What should an international student/artist who is trying to stay here know to obtain the correct visa?
You need shows on the resume. Reviews help a lot, too. Having an interesting practice in general can help as well. Basically you have to show your artist career—whatever proves excellence in your career and you can use on the O1 visa. Once I became more knowledgeable about this O1 visa, it also became easier to promote myself as an artist. The problem with an O1 visa, whether you do it yourself or send it out to an organization to do, is that you never know anything about who will review it. The only thing you do know is that if you do not get it you have ten days to leave the country. It's a complete mind-fuck. It's also important to get a sponsor. That person can be a gallery owner or a curator who is very involved with you or somebody that somehow supports you and is related to the art world. Those people are crucial because you do have to somehow show that you are making money; you are not going to take advantage of the social security and that scenario. If you can somehow show that you show your work, or that sales have been made, those things will help your visa application.
Definitions of Visa Types
- H-1B—Requires an employer-employee relationship with the petitioning U.S. employer. Your job must qualify as a specialty occupation. Your job must be in a specialty occupation related to your field of study. You must be paid at least the actual or prevailing wage for your occupation, whichever is higher. An H-1B visa number must be available at the time of filing the petition, unless the petition is exempt from numerical limits.
- J1—The Exchange Visitor (J) non-immigrant visa category is for individuals approved to participate in work- and study-based exchange visitor programs.
- M1—The M-1 visa is a type of student visa reserved for vocational and technical schools. Their stay may not exceed one year unless they are granted an extension for medical reasons.
- F1—The F1 visa category is reserved for academic students enrolled in colleges, universities, high schools, language training programs, and other academic institutions. The first step for a prospective student is being accepted for enrollment in an established school.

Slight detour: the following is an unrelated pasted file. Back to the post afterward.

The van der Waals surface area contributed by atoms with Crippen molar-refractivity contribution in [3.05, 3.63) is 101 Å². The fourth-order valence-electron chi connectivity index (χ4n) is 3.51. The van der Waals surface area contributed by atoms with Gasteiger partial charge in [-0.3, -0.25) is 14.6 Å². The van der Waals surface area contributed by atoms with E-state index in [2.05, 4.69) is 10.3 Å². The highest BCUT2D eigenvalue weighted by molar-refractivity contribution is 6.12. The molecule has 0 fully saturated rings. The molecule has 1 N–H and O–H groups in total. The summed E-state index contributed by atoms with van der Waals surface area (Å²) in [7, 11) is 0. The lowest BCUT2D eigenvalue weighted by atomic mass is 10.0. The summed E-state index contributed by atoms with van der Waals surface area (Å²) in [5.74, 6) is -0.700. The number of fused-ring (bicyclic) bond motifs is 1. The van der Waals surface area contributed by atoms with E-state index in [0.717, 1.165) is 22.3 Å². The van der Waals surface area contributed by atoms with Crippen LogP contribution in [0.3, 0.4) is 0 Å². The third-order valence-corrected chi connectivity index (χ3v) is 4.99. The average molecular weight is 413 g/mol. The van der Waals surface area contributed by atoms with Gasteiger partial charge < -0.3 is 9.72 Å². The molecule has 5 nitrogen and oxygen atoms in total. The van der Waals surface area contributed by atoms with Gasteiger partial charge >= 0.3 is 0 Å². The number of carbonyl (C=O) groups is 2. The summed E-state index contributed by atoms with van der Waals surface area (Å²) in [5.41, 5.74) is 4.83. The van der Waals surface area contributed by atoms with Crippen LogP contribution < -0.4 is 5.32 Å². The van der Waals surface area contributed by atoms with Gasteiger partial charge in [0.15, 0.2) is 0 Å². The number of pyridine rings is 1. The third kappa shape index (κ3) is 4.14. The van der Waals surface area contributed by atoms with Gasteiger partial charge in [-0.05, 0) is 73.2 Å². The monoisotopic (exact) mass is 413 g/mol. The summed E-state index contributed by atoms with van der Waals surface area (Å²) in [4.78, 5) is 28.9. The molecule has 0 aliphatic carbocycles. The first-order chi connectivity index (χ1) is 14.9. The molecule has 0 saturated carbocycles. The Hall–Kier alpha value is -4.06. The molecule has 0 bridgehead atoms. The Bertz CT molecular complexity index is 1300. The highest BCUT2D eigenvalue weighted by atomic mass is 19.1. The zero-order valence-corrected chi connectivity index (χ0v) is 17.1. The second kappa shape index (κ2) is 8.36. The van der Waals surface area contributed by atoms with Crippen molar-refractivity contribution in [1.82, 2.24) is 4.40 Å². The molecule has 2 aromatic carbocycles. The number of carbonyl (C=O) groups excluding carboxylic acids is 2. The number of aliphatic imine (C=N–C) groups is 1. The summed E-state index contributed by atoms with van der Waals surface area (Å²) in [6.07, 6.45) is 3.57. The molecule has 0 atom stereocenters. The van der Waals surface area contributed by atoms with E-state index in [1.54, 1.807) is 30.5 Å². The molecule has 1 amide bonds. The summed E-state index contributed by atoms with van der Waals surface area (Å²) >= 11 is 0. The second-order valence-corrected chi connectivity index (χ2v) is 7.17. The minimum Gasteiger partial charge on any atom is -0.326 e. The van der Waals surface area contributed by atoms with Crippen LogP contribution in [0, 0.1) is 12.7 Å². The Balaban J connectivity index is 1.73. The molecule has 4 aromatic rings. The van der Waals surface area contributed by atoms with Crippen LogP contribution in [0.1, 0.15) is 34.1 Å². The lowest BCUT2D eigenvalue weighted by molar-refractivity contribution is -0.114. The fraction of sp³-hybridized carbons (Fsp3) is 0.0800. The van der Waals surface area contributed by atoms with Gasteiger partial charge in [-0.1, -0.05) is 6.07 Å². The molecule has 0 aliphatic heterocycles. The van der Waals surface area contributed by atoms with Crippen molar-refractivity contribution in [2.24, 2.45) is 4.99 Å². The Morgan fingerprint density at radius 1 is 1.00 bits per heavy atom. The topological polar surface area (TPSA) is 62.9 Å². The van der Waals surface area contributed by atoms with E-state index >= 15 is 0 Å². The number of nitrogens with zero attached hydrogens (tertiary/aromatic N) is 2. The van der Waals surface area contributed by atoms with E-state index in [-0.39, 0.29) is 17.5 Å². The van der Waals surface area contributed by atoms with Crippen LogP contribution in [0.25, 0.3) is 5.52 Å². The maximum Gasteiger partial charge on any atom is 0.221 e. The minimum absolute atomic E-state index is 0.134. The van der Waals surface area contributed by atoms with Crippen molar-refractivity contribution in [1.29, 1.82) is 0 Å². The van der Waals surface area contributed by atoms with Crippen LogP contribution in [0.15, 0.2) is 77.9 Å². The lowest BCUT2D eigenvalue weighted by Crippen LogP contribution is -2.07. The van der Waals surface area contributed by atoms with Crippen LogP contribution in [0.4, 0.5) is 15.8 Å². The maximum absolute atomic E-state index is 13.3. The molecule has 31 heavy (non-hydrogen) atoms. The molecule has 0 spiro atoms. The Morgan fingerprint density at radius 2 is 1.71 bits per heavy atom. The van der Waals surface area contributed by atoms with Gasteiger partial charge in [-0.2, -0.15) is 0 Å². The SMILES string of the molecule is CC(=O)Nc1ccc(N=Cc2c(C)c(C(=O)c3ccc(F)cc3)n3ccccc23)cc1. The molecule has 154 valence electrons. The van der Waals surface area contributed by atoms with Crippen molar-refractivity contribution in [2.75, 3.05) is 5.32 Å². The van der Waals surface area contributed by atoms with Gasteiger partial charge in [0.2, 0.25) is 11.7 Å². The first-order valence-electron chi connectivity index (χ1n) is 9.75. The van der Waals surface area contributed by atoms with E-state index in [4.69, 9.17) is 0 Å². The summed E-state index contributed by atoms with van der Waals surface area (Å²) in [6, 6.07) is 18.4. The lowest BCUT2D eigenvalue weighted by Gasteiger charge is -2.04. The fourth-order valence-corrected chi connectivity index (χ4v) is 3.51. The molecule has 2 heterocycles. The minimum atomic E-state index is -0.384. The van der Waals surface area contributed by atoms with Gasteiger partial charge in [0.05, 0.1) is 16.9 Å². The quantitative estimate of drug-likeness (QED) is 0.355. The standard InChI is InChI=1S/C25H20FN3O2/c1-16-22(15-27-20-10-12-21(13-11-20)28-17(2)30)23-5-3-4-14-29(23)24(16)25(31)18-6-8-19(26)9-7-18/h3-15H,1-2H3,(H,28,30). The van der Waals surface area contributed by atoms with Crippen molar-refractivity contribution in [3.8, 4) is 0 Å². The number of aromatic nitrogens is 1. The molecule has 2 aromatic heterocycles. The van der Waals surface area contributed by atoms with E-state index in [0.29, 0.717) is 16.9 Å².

- O1A—For individuals with an extraordinary ability in the sciences, education, business, or athletics (not including the arts, motion pictures or television industry)
- O1B—For individuals with an extraordinary ability in the arts or extraordinary achievement in motion picture or television industry.
- O2—For individuals who will accompany an O-1, artist or athlete, to assist in a specific event or performance. For an O-1A, the O-2's assistance must be an 'integral part' of the O-1A's activity. For an O-1B, the O-2's assistance must be 'essential' to the completion of the O-1B's production. The O-2 worker has critical skills and experience with the O-1 that cannot be readily performed by a U.S. worker and which are essential to the successful performance of the O-1.
- O3—For individuals who are the spouse or children of O1s and O2s.
Jeroen Nelemans was born in the Netherlands and currently resides in Chicago. His recent shows include the Fabric Workshop and Museum in Philadelphia, the DelaCruz Collection Contemporary Space in Miami, the Institute of Contemporary Art in Philadelphia, the Macedonian Museum of Contemporary Art in Greece and the Urban Institute for Contemporary Arts in Grand Rapids. His works have also been screened at the Museum of Contemporary Art in Miami; the Banff Center in Canada; the Werkleitz Centre for Media Art, Halle, Germany; Magmart International VideoArt Festival, Napoli and the Kortfilm festival in Copenhagen. He holds an MFA from the School of the Art Institute of Chicago.